Gov’t expands options for elementary school registration

Project enables parents and students in the participating cities to select their school according to pedagogical considerations.

January 20, 2013 23:33
1 minute read.
Education Minister Gideon Sa'ar

Education Minister Gideon Sa'ar_311. (photo credit: Muki Schwartz)


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Education Minister Gideon Sa’ar briefed ministers at the weekly cabinet meeting Sunday on the implementation of a ministry initiative that expands school registration zones, allowing parents to choose from a larger selection of establishments when enrolling their children for the next school year.

As pupils in Israel are, by law, assigned to a school according to the area where they reside, parents cannot decide which school their children attend. Geographical location is the decisive factor.

The new project, which started as registrations for the 2013-2014 school year began last week, enables parents and students in the participating cities to select their school according to pedagogical considerations, such as the school’s specializations, or its philosophy, while remaining limited to their municipality. This will, however, only be applicable to pupils entering first grade.

The cabinet had authorized a first step to this approach in 2010, when the ministry conducted an experimental program with this approach involving 19 schools in four different cities.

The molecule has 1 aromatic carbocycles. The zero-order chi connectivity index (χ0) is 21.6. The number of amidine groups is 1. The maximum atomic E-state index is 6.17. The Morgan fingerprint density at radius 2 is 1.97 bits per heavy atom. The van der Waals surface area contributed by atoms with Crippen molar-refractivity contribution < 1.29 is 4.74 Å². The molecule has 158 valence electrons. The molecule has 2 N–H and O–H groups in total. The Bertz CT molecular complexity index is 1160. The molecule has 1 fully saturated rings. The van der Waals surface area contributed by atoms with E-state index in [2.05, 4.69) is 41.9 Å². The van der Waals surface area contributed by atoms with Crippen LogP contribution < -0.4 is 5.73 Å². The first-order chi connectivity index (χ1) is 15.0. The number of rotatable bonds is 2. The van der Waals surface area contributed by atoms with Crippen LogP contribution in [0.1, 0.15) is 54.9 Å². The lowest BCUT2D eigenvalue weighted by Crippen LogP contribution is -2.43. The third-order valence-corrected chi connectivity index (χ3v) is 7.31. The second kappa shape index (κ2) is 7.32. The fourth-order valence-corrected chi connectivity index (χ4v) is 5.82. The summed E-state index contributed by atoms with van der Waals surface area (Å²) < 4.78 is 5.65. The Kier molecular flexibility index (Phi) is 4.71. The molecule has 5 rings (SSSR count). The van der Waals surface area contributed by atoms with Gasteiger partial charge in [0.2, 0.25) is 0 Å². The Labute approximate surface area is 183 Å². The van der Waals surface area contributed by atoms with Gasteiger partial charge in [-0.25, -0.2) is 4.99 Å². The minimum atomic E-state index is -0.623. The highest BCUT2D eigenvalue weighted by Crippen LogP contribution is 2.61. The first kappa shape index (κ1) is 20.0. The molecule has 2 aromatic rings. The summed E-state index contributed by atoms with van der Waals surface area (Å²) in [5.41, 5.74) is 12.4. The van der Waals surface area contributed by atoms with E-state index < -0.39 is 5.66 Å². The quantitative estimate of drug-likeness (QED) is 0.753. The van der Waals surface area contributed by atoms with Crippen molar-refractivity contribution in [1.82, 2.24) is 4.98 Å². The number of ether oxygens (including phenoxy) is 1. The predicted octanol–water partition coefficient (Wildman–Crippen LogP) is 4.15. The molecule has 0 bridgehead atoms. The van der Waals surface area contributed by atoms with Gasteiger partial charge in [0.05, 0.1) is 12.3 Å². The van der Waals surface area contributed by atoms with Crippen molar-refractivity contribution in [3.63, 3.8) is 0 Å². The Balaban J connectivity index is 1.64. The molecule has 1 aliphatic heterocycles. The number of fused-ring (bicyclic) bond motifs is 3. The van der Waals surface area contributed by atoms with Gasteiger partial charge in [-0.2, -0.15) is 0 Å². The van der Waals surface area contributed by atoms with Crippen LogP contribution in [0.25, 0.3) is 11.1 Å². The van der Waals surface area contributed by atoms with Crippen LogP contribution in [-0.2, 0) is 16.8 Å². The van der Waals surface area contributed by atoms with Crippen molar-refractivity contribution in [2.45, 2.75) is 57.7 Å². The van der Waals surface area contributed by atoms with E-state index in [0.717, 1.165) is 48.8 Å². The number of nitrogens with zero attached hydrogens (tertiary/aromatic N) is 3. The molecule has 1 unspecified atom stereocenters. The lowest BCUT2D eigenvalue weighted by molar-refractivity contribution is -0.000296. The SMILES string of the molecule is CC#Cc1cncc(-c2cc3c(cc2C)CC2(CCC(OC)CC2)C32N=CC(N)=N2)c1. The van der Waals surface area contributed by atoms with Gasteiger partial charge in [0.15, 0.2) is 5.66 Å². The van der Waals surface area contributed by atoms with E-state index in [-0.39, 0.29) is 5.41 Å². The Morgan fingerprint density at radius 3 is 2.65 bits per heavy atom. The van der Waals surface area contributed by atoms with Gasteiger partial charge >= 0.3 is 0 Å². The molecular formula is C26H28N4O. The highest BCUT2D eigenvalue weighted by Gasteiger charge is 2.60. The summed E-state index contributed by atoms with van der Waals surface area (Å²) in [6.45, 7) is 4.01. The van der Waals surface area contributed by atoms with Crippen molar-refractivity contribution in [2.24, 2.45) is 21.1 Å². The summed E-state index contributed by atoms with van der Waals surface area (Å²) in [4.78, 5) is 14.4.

This year, some 150 schools are expected to take part in the expansion in 15 municipalities across the country, namely Rishon Lezion, Ra’anana, Yavne, Ramat Gan, Petah Tikva, Bat Yam, Netanya, Mevaseret Zion, Usifiya, Kiryat Tivon, Acre, Afula, Kiryat Shmona, Beit She’an and Arad.

The schools joining the initiative are mostly unique institutions with different specializations such as music, arts or sciences.

Green schools that emphasize environmental teachings will also be included.

Education Ministry statistics showed that during the experimental program in 2010, one in five students to whom the option was offered chose to attend a different school than the one they would normally have been required to attend in their designated area.

The data also found that over 90 percent of children who requested a specialized school were granted their first choice.

Sa’ar said in a statement that the move “strengthens the public education system” as it will “allow parents and students to make informed choices about educational institutions while maintaining a clear principle of equal opportunity.”

“Expanding the choices will strengthen excellence and enhance specialization in education, which will help meet the diverse needs of students in the public school system,” he added.

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